Global Climate Destabilization – A Conversation

 

 

The Global Warming debate is, needless to say (but I’m saying it anyway to further this blog post), a contentious one. As Greg the Science Teacher Guy says, a more accurate term is Global Climate Destabilization. So whether you think humans are causing the planet to warm or not, or whether you even believe that the planet is even warming, this video gets a potentially important conversation going. It also frames the debate properly, not in whether the problem does or does not exist, but what are the costs or benefits to acting or not.

This video, entitled "How It All Ends" (hyperbole . . . or not?), is important not only from the global implications of the debate itself, but also because of the educational importance of science and the scientific process. This debate is what science is all about – a theory, presentation of data, peer review, skepticism, finding holes in the theory, lather, rinse, repeat.

Greg’s video makes me want to investigate more and see all the arguments for and against. I can form my opinions from people presenting evidence, but I always have more questions and I usually ask "what if they’re wrong?" Take for instance this video by the world renowned and well respected Sir David Attenborough:

 

 

Entitled "The Truth About Climate Change", it lays out (literally) the graph of the warming that’s occurring, but I’m left feeling like "that’s it, but I have so many questions?" Don’t just tell me it’s THE truth. So here’s another question. Can scientists possibly present ALL the arguments and evidence for ALL of us to be convinced one way or the other? I think this is an admirable attempt (though, as I write this I haven’t watched anywhere near all the videos) to open this debate to the public in an intelligent and scientific way. I think it’s worth my time.

Hat tip to Karl Fisch.

2 Comments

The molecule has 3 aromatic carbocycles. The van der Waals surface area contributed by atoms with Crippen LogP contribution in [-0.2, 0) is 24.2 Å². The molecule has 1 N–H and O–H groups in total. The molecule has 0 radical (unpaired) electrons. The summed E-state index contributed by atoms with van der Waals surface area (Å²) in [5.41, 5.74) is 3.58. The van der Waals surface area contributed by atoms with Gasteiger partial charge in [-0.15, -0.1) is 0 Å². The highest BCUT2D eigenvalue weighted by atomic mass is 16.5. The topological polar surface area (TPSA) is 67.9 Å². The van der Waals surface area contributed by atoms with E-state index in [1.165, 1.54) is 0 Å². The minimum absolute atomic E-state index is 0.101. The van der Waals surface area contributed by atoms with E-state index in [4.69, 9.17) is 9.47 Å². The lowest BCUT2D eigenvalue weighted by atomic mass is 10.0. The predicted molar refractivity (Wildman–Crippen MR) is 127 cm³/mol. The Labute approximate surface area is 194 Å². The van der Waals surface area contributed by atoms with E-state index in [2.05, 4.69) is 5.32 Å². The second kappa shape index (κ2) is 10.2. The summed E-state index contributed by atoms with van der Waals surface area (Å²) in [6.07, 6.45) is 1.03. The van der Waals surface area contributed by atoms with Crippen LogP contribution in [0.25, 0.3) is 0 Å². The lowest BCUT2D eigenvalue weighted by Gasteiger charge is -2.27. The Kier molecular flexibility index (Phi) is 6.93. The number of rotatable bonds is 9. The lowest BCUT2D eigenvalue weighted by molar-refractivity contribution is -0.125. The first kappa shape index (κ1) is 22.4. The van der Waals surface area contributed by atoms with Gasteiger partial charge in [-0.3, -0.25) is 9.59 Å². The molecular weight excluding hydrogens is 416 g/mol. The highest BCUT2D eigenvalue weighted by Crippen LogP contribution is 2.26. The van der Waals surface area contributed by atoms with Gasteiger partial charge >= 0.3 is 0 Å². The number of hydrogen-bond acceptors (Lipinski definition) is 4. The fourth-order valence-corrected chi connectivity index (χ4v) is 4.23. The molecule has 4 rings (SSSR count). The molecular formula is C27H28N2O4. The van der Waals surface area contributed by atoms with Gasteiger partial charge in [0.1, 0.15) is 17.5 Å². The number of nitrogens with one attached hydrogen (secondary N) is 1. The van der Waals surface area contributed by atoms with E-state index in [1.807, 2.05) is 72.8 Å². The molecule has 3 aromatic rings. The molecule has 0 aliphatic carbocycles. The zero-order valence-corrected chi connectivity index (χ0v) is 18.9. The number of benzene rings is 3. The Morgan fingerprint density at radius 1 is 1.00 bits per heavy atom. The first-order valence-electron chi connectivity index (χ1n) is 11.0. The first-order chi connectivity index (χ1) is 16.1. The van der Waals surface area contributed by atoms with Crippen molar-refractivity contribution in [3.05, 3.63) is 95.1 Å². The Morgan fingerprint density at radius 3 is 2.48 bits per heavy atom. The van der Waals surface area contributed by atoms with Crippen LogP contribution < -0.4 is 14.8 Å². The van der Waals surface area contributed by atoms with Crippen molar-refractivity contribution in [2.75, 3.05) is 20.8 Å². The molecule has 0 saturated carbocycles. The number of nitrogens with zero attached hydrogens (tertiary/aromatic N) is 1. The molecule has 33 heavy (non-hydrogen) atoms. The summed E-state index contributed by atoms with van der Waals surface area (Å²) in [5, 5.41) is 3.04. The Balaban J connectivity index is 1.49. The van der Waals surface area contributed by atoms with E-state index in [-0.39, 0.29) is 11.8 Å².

1. It is a good one….(I delicioused it to you and many others about a month ago, btw).

    In answer to your questions, no and no, in reverse order. No, of course not ALL will be convinced about anything through rational discussion and/or science (‘We never landed on the moon’, young earth creationism, controlled demolition of WTC, Elvis lives, “They’ll still find the WMD in Iraq”, etc.). it’s a problem I’m not sure this or any other society will overcome. Let’s just try to keep them in a very tiny minority.

    And no, scientists can’s present ALL the arguments and evidence–science/evidence accumulates slowly over time, each scientist (or more likely, group of scientists) contributes a little piece here and a little piece there. Then a big picture emerges. What needs to happen better is instruction at the elementary and high school level about the nature of science so that people can cope with thinking about the big picture of scientific evidence.

    Darnit, this topic always riles me up!

  2. Patrick has already said it quite well.

    Even though I’m sure you read a plethora of blogs already I would suggest checking out No Impact Man. Even though his experiment is over the old posts are worth perusing and I think he makes great arguments on why global warming is something we should really be concerned about.

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